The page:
- The project is carried out partly as a theoretical study of the fundamental physical / chemical processes in a natural gas engine. Mathematical models of the processes that describe the phenomena during the conversion of the fuel in the engine will be formulated. The models will describe the influence of the combustion principle, spark-ignition or "dual fuel" (DF), the combustion chamber geometry and the application of mixed fuels. It is known that for example mixtures of natural gas and smaller amount of hydrogen makes it possible to reduce the emission of unburned methane as the hydrogen promotes the combustion of methane. DME is another fuel option to promote methane conversion. The models will be verified in engine experiments where the relevant engine parameters are varied in order to verify the models.
- The reduction of unburned methane from engines can be reduced by after treatment in a catalytic converter in the exhaust pipe. However, it is still difficult to convert the methane at the temperatures that are available. Studies of the most suitable catalyst materials / systems, and the conversion of methane at different concentrations, temperatures and pressures will be carried out.
- WP 3: Methane emissions from other parts of the vehicle than the engine and exhaust system
- Compared with liquid fuels like diesel, gaseous fuels possess a higher risk to escape from the vehicle. During refueling the connection and disconnection of the dispensing nozzle might result in small amounts of methane escaping to the ambient air. Storage of fuel, both liquefied and compressed methane, could be vented out to the atmosphere to avoid overpressure. High pressure fuel lines and joint could also be a source of leakage which needs to be investigated. The purpose of this WP is to study possible methane emissions from other parts of the vehicle than the engine or exhaust system. If possible the emissions should also be quantified.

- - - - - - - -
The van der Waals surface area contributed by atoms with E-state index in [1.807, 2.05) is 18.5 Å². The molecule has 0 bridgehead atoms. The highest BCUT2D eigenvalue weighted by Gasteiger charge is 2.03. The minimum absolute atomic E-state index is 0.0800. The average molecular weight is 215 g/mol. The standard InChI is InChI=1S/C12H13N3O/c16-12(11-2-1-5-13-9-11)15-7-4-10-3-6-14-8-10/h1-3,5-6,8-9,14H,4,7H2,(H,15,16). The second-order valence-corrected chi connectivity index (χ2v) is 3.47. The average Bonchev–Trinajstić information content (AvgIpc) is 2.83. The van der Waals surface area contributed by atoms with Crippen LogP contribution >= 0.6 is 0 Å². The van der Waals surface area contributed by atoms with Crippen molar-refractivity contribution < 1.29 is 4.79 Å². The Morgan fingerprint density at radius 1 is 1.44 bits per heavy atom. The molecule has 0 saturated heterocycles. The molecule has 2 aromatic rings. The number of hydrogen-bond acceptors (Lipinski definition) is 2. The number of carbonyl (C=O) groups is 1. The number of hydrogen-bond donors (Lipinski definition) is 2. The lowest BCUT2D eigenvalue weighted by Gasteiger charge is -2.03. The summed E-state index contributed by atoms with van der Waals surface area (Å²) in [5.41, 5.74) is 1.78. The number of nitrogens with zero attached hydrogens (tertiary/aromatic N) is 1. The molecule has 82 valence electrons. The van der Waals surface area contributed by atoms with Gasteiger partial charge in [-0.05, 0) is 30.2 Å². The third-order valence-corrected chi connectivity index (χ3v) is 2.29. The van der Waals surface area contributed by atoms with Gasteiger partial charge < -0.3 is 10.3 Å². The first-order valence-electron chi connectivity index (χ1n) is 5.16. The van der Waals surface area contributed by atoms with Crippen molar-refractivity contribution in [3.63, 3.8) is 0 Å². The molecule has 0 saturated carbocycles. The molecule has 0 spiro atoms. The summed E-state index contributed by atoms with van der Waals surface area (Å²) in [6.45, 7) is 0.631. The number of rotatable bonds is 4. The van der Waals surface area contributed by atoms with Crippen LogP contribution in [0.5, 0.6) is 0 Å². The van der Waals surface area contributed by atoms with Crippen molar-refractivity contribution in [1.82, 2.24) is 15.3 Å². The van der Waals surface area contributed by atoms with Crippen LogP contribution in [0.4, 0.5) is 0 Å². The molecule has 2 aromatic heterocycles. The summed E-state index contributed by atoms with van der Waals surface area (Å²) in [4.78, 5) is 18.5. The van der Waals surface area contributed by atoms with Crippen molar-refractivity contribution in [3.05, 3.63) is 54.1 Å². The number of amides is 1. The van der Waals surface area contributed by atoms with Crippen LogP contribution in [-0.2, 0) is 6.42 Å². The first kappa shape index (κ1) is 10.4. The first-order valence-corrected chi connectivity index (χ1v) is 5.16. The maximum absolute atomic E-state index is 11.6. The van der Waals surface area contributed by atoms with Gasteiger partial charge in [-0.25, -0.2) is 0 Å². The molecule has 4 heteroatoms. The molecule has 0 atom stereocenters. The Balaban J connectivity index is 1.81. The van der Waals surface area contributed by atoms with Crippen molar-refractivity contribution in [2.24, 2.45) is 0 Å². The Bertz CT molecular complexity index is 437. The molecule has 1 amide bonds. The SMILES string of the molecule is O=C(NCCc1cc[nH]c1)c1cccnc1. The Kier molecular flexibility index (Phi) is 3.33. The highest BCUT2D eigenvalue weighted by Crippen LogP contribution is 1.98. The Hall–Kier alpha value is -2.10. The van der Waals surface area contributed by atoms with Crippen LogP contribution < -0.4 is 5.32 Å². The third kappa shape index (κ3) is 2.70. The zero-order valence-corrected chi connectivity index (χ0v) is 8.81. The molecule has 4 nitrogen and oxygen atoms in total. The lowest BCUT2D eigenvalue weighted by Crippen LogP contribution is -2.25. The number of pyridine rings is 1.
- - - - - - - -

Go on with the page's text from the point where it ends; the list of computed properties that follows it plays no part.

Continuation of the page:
- WP4: Natural Gas Application in LD Vehicles
- An overview of the knowledge about unburned methane from LD vehicle engines today will be given. The study will reveal the available data that can be used for verifying the models developed in WP 2. Furthermore, the study will focus on present technologies available and the policy/future plans for implementing methane containing fuels for these vehicles.
- WP 5: Natural Gas Application in HD Vehicles
- An overview of the knowledge about unburned methane from HD vehicle engines today will be given. The study will reveal the available data that can be used for verifying the models developed in WP 2. Furthermore, the study will focus on present technologies available and the policy/future plans for implementing methane containing fuels for these vehicles.
- WP 6: Natural Gas Application in Marine Engines
- An overview of the knowledge about unburned methane from marine engines today will be given. The study will reveal the available data that can be used for verifying the models developed in WP 2. Furthermore, the study will focus on present technologies available and the policy/future plans for implementing methane containing fuels for the marine sector.
|Project Duration||June 2014 - December 2018|
|Participants||Denmark, Finland, Germany, Japan LEVO, Korea, Sweden, Switzerland|
|Total Budget||~ 500,000 €|
Prof. Jesper Schramm
Technical University of Denmark (DTU)
Nils Koppels Allé, Bldg 403
phone: +45 4525 4179
fax: +45 45884325